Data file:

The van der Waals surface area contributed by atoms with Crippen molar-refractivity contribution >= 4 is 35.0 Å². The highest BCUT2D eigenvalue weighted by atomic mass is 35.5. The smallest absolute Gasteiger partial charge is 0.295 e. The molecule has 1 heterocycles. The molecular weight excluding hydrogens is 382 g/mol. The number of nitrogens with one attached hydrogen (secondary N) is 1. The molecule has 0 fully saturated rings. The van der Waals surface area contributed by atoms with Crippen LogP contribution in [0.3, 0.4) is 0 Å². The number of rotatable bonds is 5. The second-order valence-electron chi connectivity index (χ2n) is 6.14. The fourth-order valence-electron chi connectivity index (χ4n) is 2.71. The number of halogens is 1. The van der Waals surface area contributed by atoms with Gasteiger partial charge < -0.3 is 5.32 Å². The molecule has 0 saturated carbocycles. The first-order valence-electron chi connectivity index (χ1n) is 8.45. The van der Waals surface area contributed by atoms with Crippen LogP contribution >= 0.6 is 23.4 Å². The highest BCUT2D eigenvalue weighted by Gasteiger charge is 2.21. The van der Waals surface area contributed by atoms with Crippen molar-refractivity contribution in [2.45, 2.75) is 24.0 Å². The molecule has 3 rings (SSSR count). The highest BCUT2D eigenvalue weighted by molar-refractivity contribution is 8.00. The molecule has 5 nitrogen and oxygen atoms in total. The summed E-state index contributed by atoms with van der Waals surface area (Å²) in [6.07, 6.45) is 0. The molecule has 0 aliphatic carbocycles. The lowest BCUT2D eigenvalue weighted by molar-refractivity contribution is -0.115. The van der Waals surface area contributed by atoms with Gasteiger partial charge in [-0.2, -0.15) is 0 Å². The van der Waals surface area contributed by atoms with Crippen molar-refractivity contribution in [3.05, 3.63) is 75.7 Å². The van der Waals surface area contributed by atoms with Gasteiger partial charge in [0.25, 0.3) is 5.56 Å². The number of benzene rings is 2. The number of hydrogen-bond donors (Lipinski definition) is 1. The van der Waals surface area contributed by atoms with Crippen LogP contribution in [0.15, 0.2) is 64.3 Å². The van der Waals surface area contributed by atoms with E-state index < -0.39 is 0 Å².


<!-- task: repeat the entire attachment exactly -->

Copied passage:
The van der Waals surface area contributed by atoms with Crippen molar-refractivity contribution >= 4 is 35.0 Å². The highest BCUT2D eigenvalue weighted by atomic mass is 35.5. The smallest absolute Gasteiger partial charge is 0.295 e. The molecule has 1 heterocycles. The molecular weight excluding hydrogens is 382 g/mol. The number of nitrogens with one attached hydrogen (secondary N) is 1. The molecule has 0 fully saturated rings. The van der Waals surface area contributed by atoms with Crippen LogP contribution in [0.3, 0.4) is 0 Å². The number of rotatable bonds is 5. The second-order valence-electron chi connectivity index (χ2n) is 6.14. The fourth-order valence-electron chi connectivity index (χ4n) is 2.71. The number of halogens is 1. The van der Waals surface area contributed by atoms with Gasteiger partial charge < -0.3 is 5.32 Å². The molecule has 0 saturated carbocycles. The first-order valence-electron chi connectivity index (χ1n) is 8.45. The van der Waals surface area contributed by atoms with Crippen LogP contribution >= 0.6 is 23.4 Å². The highest BCUT2D eigenvalue weighted by Gasteiger charge is 2.21. The van der Waals surface area contributed by atoms with Crippen molar-refractivity contribution in [2.45, 2.75) is 24.0 Å². The molecule has 3 rings (SSSR count). The highest BCUT2D eigenvalue weighted by molar-refractivity contribution is 8.00. The molecule has 5 nitrogen and oxygen atoms in total. The summed E-state index contributed by atoms with van der Waals surface area (Å²) in [6.07, 6.45) is 0. The molecule has 0 aliphatic carbocycles. The lowest BCUT2D eigenvalue weighted by molar-refractivity contribution is -0.115. The van der Waals surface area contributed by atoms with Gasteiger partial charge in [-0.2, -0.15) is 0 Å². The van der Waals surface area contributed by atoms with Crippen molar-refractivity contribution in [3.05, 3.63) is 75.7 Å². The van der Waals surface area contributed by atoms with Gasteiger partial charge in [0.25, 0.3) is 5.56 Å². The number of benzene rings is 2. The number of hydrogen-bond donors (Lipinski definition) is 1. The van der Waals surface area contributed by atoms with Crippen LogP contribution in [0.15, 0.2) is 64.3 Å². The van der Waals surface area contributed by atoms with E-state index < -0.39 is 0 Å².